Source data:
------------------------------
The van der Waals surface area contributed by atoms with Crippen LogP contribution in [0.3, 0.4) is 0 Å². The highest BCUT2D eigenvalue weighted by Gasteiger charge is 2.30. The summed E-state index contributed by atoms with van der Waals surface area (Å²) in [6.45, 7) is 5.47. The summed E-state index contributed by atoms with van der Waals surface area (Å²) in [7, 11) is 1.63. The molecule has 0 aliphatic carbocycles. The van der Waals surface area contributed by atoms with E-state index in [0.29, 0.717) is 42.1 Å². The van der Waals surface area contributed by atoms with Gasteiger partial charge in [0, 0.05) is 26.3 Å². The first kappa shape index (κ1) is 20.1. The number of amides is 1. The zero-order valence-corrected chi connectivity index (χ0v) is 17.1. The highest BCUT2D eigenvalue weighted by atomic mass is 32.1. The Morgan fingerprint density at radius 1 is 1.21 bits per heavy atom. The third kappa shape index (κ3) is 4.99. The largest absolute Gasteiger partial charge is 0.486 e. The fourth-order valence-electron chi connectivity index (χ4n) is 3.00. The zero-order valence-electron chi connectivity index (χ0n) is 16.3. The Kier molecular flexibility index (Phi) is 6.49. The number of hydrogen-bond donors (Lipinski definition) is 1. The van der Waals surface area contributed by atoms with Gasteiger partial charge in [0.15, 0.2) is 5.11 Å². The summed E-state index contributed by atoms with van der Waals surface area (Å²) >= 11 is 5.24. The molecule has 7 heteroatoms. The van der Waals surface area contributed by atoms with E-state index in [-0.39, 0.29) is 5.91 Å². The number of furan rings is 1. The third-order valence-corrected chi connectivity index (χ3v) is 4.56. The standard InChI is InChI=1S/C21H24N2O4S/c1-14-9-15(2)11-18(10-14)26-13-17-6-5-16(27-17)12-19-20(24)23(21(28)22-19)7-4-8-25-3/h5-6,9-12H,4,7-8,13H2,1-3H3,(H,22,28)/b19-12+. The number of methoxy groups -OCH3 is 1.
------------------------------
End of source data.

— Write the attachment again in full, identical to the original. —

The van der Waals surface area contributed by atoms with Crippen LogP contribution in [0.3, 0.4) is 0 Å². The highest BCUT2D eigenvalue weighted by Gasteiger charge is 2.30. The summed E-state index contributed by atoms with van der Waals surface area (Å²) in [6.45, 7) is 5.47. The summed E-state index contributed by atoms with van der Waals surface area (Å²) in [7, 11) is 1.63. The molecule has 0 aliphatic carbocycles. The van der Waals surface area contributed by atoms with E-state index in [0.29, 0.717) is 42.1 Å². The van der Waals surface area contributed by atoms with Gasteiger partial charge in [0, 0.05) is 26.3 Å². The first kappa shape index (κ1) is 20.1. The number of amides is 1. The zero-order valence-corrected chi connectivity index (χ0v) is 17.1. The highest BCUT2D eigenvalue weighted by atomic mass is 32.1. The Morgan fingerprint density at radius 1 is 1.21 bits per heavy atom. The third kappa shape index (κ3) is 4.99. The largest absolute Gasteiger partial charge is 0.486 e. The fourth-order valence-electron chi connectivity index (χ4n) is 3.00. The zero-order valence-electron chi connectivity index (χ0n) is 16.3. The Kier molecular flexibility index (Phi) is 6.49. The number of hydrogen-bond donors (Lipinski definition) is 1. The van der Waals surface area contributed by atoms with Gasteiger partial charge in [0.15, 0.2) is 5.11 Å². The summed E-state index contributed by atoms with van der Waals surface area (Å²) >= 11 is 5.24. The molecule has 7 heteroatoms. The van der Waals surface area contributed by atoms with E-state index in [-0.39, 0.29) is 5.91 Å². The number of furan rings is 1. The third-order valence-corrected chi connectivity index (χ3v) is 4.56. The standard InChI is InChI=1S/C21H24N2O4S/c1-14-9-15(2)11-18(10-14)26-13-17-6-5-16(27-17)12-19-20(24)23(21(28)22-19)7-4-8-25-3/h5-6,9-12H,4,7-8,13H2,1-3H3,(H,22,28)/b19-12+. The number of methoxy groups -OCH3 is 1.